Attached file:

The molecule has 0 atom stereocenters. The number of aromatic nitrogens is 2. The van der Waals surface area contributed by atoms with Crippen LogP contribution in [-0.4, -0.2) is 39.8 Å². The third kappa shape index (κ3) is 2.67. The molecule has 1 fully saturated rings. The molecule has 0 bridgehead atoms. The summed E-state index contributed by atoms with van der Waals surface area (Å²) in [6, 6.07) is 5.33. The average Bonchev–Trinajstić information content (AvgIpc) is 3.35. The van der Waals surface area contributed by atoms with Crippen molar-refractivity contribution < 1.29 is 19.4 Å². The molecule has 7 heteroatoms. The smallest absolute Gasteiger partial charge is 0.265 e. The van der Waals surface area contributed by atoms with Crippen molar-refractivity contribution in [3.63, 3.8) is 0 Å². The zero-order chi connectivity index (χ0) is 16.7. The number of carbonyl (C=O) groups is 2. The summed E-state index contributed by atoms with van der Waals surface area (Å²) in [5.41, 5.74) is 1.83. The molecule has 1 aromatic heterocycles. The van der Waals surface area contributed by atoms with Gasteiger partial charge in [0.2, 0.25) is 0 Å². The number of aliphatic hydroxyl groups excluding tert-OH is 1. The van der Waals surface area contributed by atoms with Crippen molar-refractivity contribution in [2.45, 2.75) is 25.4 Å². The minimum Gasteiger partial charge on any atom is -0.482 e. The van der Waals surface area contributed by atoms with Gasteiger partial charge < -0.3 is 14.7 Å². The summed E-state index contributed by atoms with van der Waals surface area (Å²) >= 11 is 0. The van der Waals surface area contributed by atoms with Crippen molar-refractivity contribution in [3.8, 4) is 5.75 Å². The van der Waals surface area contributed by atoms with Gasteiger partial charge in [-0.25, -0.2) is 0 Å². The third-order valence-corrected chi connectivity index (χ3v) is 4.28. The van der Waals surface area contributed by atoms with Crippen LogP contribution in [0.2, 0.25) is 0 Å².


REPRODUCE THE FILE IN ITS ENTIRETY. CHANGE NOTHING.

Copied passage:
The molecule has 0 atom stereocenters. The number of aromatic nitrogens is 2. The van der Waals surface area contributed by atoms with Crippen LogP contribution in [-0.4, -0.2) is 39.8 Å². The third kappa shape index (κ3) is 2.67. The molecule has 1 fully saturated rings. The molecule has 0 bridgehead atoms. The summed E-state index contributed by atoms with van der Waals surface area (Å²) in [6, 6.07) is 5.33. The average Bonchev–Trinajstić information content (AvgIpc) is 3.35. The van der Waals surface area contributed by atoms with Crippen molar-refractivity contribution < 1.29 is 19.4 Å². The molecule has 7 heteroatoms. The smallest absolute Gasteiger partial charge is 0.265 e. The van der Waals surface area contributed by atoms with Crippen molar-refractivity contribution in [3.63, 3.8) is 0 Å². The zero-order chi connectivity index (χ0) is 16.7. The number of carbonyl (C=O) groups is 2. The summed E-state index contributed by atoms with van der Waals surface area (Å²) in [5.41, 5.74) is 1.83. The molecule has 1 aromatic heterocycles. The van der Waals surface area contributed by atoms with Gasteiger partial charge in [0.2, 0.25) is 0 Å². The number of aliphatic hydroxyl groups excluding tert-OH is 1. The van der Waals surface area contributed by atoms with Crippen molar-refractivity contribution in [2.45, 2.75) is 25.4 Å². The minimum Gasteiger partial charge on any atom is -0.482 e. The van der Waals surface area contributed by atoms with Gasteiger partial charge < -0.3 is 14.7 Å². The summed E-state index contributed by atoms with van der Waals surface area (Å²) >= 11 is 0. The van der Waals surface area contributed by atoms with Crippen molar-refractivity contribution in [3.8, 4) is 5.75 Å². The van der Waals surface area contributed by atoms with Gasteiger partial charge in [-0.25, -0.2) is 0 Å². The third-order valence-corrected chi connectivity index (χ3v) is 4.28. The van der Waals surface area contributed by atoms with Crippen LogP contribution in [0.2, 0.25) is 0 Å².